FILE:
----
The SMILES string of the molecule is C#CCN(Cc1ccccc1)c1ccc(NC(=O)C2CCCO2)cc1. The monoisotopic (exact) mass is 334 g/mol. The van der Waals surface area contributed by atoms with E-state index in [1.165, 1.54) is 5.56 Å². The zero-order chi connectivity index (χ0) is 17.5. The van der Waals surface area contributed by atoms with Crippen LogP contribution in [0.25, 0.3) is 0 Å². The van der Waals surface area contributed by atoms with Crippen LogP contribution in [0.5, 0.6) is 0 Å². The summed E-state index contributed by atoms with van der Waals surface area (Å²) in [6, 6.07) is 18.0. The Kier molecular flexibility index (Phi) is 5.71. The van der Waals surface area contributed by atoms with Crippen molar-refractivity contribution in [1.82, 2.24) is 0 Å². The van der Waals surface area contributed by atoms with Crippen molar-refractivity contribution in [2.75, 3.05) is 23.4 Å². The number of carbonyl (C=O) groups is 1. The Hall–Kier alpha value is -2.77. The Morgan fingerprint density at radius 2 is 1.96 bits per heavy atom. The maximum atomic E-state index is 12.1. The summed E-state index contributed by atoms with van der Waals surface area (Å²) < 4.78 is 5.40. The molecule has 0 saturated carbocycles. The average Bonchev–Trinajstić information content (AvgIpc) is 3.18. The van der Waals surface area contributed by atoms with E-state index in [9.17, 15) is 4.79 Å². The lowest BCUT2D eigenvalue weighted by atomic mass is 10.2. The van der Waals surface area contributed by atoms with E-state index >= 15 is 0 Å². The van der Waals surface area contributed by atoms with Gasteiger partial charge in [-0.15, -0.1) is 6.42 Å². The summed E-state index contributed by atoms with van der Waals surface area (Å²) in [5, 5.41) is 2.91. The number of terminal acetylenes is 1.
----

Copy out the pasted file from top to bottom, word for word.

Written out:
The SMILES string of the molecule is C#CCN(Cc1ccccc1)c1ccc(NC(=O)C2CCCO2)cc1. The monoisotopic (exact) mass is 334 g/mol. The van der Waals surface area contributed by atoms with E-state index in [1.165, 1.54) is 5.56 Å². The zero-order chi connectivity index (χ0) is 17.5. The van der Waals surface area contributed by atoms with Crippen LogP contribution in [0.25, 0.3) is 0 Å². The van der Waals surface area contributed by atoms with Crippen LogP contribution in [0.5, 0.6) is 0 Å². The summed E-state index contributed by atoms with van der Waals surface area (Å²) in [6, 6.07) is 18.0. The Kier molecular flexibility index (Phi) is 5.71. The van der Waals surface area contributed by atoms with Crippen molar-refractivity contribution in [1.82, 2.24) is 0 Å². The van der Waals surface area contributed by atoms with Crippen molar-refractivity contribution in [2.75, 3.05) is 23.4 Å². The number of carbonyl (C=O) groups is 1. The Hall–Kier alpha value is -2.77. The Morgan fingerprint density at radius 2 is 1.96 bits per heavy atom. The maximum atomic E-state index is 12.1. The summed E-state index contributed by atoms with van der Waals surface area (Å²) < 4.78 is 5.40. The molecule has 0 saturated carbocycles. The average Bonchev–Trinajstić information content (AvgIpc) is 3.18. The van der Waals surface area contributed by atoms with E-state index in [9.17, 15) is 4.79 Å². The lowest BCUT2D eigenvalue weighted by atomic mass is 10.2. The van der Waals surface area contributed by atoms with E-state index >= 15 is 0 Å². The van der Waals surface area contributed by atoms with Gasteiger partial charge in [-0.15, -0.1) is 6.42 Å². The summed E-state index contributed by atoms with van der Waals surface area (Å²) in [5, 5.41) is 2.91. The number of terminal acetylenes is 1.